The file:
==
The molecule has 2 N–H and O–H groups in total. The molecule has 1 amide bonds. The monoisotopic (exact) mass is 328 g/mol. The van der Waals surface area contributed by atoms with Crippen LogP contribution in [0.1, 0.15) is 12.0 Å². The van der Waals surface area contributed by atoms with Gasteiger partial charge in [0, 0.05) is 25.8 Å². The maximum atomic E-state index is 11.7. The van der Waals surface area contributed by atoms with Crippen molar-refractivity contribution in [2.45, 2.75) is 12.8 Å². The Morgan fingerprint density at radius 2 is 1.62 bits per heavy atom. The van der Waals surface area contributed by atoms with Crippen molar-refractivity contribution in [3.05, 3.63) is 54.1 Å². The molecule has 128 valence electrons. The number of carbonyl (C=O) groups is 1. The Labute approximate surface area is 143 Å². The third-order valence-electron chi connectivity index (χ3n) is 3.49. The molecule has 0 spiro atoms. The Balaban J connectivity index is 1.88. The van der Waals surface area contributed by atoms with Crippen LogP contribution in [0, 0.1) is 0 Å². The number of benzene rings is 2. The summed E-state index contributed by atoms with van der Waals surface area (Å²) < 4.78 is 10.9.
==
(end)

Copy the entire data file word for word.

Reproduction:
The molecule has 2 N–H and O–H groups in total. The molecule has 1 amide bonds. The monoisotopic (exact) mass is 328 g/mol. The van der Waals surface area contributed by atoms with Crippen LogP contribution in [0.1, 0.15) is 12.0 Å². The van der Waals surface area contributed by atoms with Gasteiger partial charge in [0, 0.05) is 25.8 Å². The maximum atomic E-state index is 11.7. The van der Waals surface area contributed by atoms with Crippen molar-refractivity contribution in [2.45, 2.75) is 12.8 Å². The Morgan fingerprint density at radius 2 is 1.62 bits per heavy atom. The van der Waals surface area contributed by atoms with Crippen molar-refractivity contribution in [3.05, 3.63) is 54.1 Å². The molecule has 128 valence electrons. The number of carbonyl (C=O) groups is 1. The Labute approximate surface area is 143 Å². The third-order valence-electron chi connectivity index (χ3n) is 3.49. The molecule has 0 spiro atoms. The Balaban J connectivity index is 1.88. The van der Waals surface area contributed by atoms with Crippen LogP contribution in [0, 0.1) is 0 Å². The number of benzene rings is 2. The summed E-state index contributed by atoms with van der Waals surface area (Å²) < 4.78 is 10.9.